Vermont Humanities

Manchester First Wednesdays

A person in a kayak rowing on a lake in front of a rock face with green folaige on it
First Wednesdays

Host: Manchester Community Library

138 Cemetery Ave
Manchester Center, VT 05255
Library phone: (802) 362-2607
Library website

Directions to the library

Manchester First Wednesdays brochure

Download Here


Manchester First Wednesdays

Two cosplayers pose at a convention, one in a gray mask with dark wings and claws and another as Hellboy, dressed in a tan coat and red facepaint
Live Event

The History of Cosplay

Cosplay— the practice of dressing up as a character from a movie, book, or video game—has a long history within science fiction and fantasy fandom. In recent years, it’s become a mainstream phenomenon. Andrew Liptak, author of Cosplay: A History, describes how cosplay has evolved from a niche activity of convention-goers in the mid-20th century to wide popularity today.

a balck and white photo of men wearing hats heaving hay into a wagon
Digital Event

Haymaking, Barns, and Farm Memories

In his book The Haymakers: A Chronicle of Five Farm Families, Steven Hoffbeck shows that haymaking was more than just harvesting grass, alfalfa, and clover. It was about toil, fears, and the fragile nature of human life. Anyone who grew up on a farm—or wishes they had grown up on a farm—will enjoy the insights and humor of this multimedia presentation.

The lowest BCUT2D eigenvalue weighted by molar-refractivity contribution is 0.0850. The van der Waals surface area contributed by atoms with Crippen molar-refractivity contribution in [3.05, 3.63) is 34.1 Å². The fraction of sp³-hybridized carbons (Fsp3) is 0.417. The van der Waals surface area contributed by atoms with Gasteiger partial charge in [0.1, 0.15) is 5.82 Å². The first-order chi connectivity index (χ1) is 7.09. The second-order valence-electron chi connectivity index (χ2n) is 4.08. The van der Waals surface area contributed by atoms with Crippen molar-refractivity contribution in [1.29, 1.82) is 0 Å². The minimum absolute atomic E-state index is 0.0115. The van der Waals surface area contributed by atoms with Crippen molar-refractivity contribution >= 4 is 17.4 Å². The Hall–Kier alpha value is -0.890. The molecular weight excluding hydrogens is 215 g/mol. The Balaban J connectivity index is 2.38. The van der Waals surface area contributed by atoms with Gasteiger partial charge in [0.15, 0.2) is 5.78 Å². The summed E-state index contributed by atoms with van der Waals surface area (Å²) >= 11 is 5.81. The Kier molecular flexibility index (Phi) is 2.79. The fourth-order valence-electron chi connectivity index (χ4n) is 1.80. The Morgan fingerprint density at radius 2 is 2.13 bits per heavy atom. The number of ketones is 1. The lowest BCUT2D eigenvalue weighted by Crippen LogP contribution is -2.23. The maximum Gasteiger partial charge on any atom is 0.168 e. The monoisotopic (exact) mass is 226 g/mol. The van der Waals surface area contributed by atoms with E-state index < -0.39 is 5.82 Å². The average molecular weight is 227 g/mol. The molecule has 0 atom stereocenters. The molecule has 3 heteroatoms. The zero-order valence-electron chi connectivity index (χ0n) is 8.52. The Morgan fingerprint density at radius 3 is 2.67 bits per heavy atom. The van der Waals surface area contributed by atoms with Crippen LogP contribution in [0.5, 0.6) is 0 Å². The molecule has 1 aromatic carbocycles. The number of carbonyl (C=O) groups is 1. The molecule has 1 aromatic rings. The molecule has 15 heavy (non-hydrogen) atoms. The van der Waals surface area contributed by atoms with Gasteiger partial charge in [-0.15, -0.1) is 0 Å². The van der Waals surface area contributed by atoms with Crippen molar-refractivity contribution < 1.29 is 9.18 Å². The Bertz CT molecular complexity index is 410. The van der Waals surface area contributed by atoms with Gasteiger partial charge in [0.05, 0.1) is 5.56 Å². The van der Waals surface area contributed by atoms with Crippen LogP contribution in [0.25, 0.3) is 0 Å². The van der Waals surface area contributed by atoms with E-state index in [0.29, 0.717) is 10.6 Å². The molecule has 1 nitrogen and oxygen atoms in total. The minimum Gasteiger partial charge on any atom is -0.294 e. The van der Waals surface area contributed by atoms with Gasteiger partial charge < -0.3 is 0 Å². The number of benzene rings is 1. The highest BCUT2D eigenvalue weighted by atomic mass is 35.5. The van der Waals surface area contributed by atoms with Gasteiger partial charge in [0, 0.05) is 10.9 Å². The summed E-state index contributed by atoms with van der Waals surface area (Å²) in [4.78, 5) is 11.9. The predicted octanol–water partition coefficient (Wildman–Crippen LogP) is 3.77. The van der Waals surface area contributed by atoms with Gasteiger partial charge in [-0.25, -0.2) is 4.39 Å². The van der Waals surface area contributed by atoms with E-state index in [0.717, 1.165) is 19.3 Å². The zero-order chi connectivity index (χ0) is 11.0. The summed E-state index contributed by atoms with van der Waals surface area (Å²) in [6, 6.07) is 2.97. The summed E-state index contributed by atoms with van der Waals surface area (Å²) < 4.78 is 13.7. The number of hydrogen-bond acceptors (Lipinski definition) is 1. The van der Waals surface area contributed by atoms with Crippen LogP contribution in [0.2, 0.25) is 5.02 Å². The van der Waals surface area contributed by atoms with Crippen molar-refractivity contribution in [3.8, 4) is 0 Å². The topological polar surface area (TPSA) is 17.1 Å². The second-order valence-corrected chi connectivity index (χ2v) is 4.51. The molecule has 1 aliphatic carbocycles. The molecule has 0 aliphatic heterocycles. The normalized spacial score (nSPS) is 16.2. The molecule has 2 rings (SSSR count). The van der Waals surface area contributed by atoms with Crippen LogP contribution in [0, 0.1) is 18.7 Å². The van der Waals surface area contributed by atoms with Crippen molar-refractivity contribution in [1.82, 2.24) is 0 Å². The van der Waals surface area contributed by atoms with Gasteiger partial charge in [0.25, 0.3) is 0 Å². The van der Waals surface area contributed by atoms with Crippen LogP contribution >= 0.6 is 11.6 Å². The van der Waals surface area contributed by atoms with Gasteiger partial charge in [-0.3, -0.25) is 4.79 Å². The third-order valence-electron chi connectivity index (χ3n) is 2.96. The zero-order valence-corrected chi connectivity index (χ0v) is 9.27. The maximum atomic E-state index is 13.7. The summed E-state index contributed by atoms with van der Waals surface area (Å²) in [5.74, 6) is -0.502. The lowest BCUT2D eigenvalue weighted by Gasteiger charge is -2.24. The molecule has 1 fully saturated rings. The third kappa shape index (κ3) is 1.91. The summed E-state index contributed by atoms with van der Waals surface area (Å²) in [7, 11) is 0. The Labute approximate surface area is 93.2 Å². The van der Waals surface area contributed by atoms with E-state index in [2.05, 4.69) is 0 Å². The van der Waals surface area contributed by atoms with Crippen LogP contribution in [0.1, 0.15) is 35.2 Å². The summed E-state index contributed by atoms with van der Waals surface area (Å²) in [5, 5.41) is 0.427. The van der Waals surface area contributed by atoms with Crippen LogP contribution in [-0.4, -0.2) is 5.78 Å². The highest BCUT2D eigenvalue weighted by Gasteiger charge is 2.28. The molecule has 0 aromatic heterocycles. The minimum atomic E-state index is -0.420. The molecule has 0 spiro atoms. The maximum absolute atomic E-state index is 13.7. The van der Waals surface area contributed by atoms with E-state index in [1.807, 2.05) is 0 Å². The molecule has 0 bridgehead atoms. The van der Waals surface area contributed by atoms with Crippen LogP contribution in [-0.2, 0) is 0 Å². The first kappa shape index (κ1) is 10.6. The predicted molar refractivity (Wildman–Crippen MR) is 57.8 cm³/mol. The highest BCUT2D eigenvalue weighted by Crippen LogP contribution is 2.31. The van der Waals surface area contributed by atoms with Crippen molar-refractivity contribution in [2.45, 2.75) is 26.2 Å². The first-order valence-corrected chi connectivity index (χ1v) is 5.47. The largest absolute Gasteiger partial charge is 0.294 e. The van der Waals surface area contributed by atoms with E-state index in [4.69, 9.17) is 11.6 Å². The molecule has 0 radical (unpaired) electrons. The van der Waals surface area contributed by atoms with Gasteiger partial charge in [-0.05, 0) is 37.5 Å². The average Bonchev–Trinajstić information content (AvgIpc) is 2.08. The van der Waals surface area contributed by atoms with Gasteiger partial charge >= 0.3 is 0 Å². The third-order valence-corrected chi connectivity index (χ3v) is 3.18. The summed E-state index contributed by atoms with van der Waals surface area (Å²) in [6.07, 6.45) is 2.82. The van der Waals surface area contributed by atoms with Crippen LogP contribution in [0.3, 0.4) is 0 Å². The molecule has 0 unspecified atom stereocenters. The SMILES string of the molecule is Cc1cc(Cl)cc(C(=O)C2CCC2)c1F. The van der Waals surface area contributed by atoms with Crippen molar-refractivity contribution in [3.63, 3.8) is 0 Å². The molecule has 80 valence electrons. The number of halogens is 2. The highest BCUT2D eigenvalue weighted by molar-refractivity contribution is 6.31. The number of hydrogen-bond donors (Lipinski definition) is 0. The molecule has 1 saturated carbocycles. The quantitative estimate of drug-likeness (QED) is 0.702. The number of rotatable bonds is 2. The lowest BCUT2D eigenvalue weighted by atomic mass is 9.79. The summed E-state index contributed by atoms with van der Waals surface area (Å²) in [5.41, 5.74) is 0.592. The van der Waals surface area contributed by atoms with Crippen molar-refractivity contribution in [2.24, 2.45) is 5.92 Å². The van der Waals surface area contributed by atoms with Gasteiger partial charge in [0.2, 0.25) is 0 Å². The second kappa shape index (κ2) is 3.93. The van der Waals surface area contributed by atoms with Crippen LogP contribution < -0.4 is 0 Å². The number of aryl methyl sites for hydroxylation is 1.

painting by George Inness of spring blossoms on trees with a house int he bacground and a figure walking through a field
Live Event

Agriculture and Abolition: The Politics of 19th Century Landscape Painting

In his landmark 1864 book, “Man and Nature,” George Perkins Marsh drew distinctions between the “free” landscapes of the prosperous North and the Southern practice of cultivating cotton and tobacco with slave labor. Reviewing Marsh’s ideas, along with the works of Hudson River School artists and their Southern counterparts, Smithsonian curator Eleanor Jones Harvey explores how images of agriculture served abolitionist politics in the 19th century. 

A vintage cycling magazine ad in sepia
Live Event

When the Bicycle Came to Vermont

UVM professor Luis Vivanco explores the fascinating early history of the bicycle in Vermont, an invention that generated widespread curiosity when it arrived here in the 1880s. Over the next decade, enthusiasm exploded statewide as bicycles became safer, women took to the wheel, roads improved, and retailers developed novel advertising techniques to draw in buyers.

Statewide Underwriters: The Institute of Museum & Library Services through the Vermont Department of Libraries

Program Underwriters: Burr & Burton Academy; Middlebury College and The Andrew W. Mellon Foundation; Peter Gilbert Endowment Fund; Woolmington, Campbell, Bent & Stasny, P.C.

Manchester First Wednesdays brochure

Download Here


Vermont Humanities*** November 21, 2014